Call him old fashioned if you’d like… actually, you’d be crazy not to call him old fashioned, but I agree with him at any rate…
John Adams (that’s our nation’s second president, for those of you who are presidentially challenged) said that it is the civic duty of an American to READ. What he really said was that it was the duty of his commonwealth, Massachusetts, to “cherish the interests of literature and the sciences”. Adams even wrote this exhortation into the pages of the Massachusetts constitution, that legislators must be committed to cultivating an atmosphere of education “to countenance and inculcate the principles of humanity and general benevolence, public and private charity, industry and frugality, honesty and punctuality in their dealings, sincerity, good humor, and all social affections, and generous sentiments among the people.”
Adams believed that unless wisdom and knowledge were within the ready grasp of Americans, it would be impossible to preserve our God-given rights and liberties. Access to books, ideas, and the stimulation that such access provides were key in Adams’ opinion to the very fabric of an independent nation. “I must judge for myself,” he wrote, “but how can I judge, how can any man judge, unless his mind has been opened and enlarged by reading.”
Bingo, Mr. President. Bingo.
What will become of a nation that will not educate itself? Not a day goes by that I do not fear we are witnessing such a thing even as I write this. We vote for candidates and issues we have not bothered to examine. We can recite thousands of vapid song lyrics but cannot recount the day’s news headlines. We know hundreds of athletes, musicians and actors by sight, but cannot name vice presidents, supreme court justices, or recent legislation… all of which impact our lives beyond what any of our habitual voyeuristic activities will ever manage to do.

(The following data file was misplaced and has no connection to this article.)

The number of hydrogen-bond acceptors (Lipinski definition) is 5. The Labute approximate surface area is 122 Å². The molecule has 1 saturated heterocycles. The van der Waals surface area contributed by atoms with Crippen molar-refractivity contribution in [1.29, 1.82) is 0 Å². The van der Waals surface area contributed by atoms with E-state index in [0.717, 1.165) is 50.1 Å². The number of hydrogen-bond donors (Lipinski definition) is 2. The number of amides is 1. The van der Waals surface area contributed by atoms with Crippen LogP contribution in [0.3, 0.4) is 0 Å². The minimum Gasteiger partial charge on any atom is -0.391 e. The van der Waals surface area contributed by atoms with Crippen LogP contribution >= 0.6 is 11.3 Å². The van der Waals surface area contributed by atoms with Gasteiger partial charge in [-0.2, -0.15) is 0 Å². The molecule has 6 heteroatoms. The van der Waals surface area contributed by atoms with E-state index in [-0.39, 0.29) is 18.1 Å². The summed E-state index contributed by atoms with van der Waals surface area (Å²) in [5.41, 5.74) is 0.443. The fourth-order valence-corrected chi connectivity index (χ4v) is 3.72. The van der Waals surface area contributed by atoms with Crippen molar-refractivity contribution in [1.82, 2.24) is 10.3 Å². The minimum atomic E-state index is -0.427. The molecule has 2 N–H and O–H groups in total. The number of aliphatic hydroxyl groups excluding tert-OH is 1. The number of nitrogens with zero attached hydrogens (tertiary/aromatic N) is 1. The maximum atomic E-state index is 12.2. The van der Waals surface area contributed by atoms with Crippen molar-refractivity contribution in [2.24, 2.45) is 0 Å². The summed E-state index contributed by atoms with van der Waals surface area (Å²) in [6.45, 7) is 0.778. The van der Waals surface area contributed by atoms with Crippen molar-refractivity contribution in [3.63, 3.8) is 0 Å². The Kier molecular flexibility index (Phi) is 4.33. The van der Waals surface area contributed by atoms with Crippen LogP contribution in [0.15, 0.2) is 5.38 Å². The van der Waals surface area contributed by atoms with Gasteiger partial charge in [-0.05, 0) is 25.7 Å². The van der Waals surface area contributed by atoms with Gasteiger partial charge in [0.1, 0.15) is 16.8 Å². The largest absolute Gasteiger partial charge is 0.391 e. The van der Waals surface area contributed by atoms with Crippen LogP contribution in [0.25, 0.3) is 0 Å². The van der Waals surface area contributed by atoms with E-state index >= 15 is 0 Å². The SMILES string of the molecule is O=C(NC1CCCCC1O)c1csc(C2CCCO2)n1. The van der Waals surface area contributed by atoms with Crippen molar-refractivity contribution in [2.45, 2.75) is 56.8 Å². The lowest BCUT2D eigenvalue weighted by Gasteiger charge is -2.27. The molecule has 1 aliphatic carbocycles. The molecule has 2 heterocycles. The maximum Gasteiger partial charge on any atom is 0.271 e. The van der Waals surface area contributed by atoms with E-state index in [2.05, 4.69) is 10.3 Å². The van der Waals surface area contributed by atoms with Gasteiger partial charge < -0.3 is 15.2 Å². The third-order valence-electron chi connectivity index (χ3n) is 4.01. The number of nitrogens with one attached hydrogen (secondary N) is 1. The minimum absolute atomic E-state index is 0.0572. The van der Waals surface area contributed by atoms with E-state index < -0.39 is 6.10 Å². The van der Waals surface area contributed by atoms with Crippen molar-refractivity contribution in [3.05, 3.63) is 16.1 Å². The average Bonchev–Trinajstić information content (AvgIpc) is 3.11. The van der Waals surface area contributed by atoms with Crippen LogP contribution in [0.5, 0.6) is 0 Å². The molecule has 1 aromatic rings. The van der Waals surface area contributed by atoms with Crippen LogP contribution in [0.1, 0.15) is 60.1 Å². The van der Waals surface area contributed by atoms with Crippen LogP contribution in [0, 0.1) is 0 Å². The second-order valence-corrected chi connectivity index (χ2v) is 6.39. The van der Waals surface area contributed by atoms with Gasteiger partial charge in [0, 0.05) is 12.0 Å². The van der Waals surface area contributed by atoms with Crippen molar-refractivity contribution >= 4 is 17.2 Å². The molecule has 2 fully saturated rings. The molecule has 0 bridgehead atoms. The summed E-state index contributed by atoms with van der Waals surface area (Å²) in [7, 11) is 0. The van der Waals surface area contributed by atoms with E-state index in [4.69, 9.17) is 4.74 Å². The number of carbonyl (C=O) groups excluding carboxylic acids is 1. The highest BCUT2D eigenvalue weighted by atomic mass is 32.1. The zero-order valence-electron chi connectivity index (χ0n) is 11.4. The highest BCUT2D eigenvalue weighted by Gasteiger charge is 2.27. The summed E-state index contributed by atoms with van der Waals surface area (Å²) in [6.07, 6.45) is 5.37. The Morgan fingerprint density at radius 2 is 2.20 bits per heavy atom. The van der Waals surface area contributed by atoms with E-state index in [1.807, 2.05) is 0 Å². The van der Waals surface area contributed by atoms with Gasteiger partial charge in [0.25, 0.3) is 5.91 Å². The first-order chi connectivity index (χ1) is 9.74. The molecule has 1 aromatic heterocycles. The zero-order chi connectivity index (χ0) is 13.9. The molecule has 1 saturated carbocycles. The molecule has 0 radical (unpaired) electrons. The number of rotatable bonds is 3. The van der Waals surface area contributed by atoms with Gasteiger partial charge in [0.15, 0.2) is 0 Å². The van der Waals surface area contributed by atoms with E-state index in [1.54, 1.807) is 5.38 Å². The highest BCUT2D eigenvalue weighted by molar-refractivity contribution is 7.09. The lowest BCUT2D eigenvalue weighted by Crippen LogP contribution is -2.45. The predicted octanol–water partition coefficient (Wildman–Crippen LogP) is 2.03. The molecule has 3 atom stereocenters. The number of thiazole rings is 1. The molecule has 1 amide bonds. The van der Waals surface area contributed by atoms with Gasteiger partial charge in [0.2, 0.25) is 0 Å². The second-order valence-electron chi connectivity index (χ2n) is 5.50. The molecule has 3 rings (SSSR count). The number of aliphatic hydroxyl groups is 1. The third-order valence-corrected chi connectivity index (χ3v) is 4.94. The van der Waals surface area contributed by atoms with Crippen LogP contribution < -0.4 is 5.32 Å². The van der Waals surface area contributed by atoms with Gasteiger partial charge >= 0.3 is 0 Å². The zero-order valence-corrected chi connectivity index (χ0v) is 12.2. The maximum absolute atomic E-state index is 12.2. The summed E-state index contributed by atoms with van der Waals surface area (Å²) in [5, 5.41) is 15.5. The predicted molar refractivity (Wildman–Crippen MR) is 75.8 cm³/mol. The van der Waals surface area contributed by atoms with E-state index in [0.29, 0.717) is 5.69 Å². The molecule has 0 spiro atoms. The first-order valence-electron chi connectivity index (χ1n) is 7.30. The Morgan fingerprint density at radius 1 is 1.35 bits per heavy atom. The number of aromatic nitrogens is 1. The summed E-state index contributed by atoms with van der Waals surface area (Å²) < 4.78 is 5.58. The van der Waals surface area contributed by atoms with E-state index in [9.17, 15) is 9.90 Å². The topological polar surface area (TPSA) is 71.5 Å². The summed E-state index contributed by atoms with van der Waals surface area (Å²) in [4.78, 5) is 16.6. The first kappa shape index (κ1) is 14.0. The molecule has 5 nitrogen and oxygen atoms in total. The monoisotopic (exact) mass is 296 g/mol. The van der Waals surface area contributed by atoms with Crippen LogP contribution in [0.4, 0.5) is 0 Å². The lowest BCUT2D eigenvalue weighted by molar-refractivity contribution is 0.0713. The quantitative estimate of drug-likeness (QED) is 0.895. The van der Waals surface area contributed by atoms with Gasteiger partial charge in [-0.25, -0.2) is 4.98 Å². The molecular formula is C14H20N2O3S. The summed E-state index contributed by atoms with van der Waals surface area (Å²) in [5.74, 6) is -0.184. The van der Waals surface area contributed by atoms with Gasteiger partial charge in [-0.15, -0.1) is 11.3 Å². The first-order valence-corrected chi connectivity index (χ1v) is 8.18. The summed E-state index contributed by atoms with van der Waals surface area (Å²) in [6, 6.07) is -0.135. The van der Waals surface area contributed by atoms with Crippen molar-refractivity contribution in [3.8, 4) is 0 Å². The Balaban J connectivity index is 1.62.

One world leader said it like this: “How fortunate for governments that the people they administer don’t think.”
It is our civic duty to think. To read. To allow history to teach us and science to challenge us and literature to open our minds to new ideas. Hitler burned books. American slaves were not taught to read or write, nor were women for many years. It’s brilliant if you think about it, and so simple. Take away the ability to know – take away information and make man rely on trust… or mistrust. It really doesn’t matter which. The power swings in the direction of knowing.
How could we possibly make the personal choice, however, to be kept in the dark? To surrender our liberties, as it were, of our own accord? We are not an oppressed people. In just two days I will be celebrating our nation’s independence by watching one of the finest fireworks displays in the country – little State College, PA does July 4 in a big way. 14,000 shells fired during 45 minutes of fireworks timed with perfection to a selection of patriotic music. I always sit at the foot of Mt. Nittany with about 100 other party goers (yeah, that’s just one party – there will be about eighty thousand people downtown) and together we ooh and aaah as massive splashes of light paint the sky over Beaver Stadium.
This year I’m armed with a little extra knowledge. It was actually July 2 when the Declaration of Independence was signed by the first delegates – the last signees wouldn’t get their “John Hancocks” on there until a few weeks after ratification. John Adams originally expected that July 2 would be a day that America would remember forever. He’d probably be okay with the fact that we celebrate instead on the fourth – he was more of a big-picture guy, and we’re doing what he envisioned all along:
The Second Day of July 1776, will be the most memorable Epocha, in the History of America. I am apt to believe that it will be celebrated, by succeeding Generations, as the great anniversary Festival. It ought to be commemorated, as the Day of Deliverance by solemn Acts of Devotion to God Almighty. It ought to be solemnized with Pomp and Parade, with Shews, Games, Sports, Guns, Bells, Bonfires and Illuminations from one End of this Continent to the other from this Time forward forever more.
Thanks to the fact that so many Americans have given their lives so that I, a woman, might have the freedom to study, to read, to vote, and to add to a history that is still being written… I know these things. It is my duty to know these things, just as it is my duty to continue to learn.
Have a happy 4th. God bless America. God bless her faithful citizens.
A Case For Books: 365 Days. 1 Hour a day. It’s your civic duty!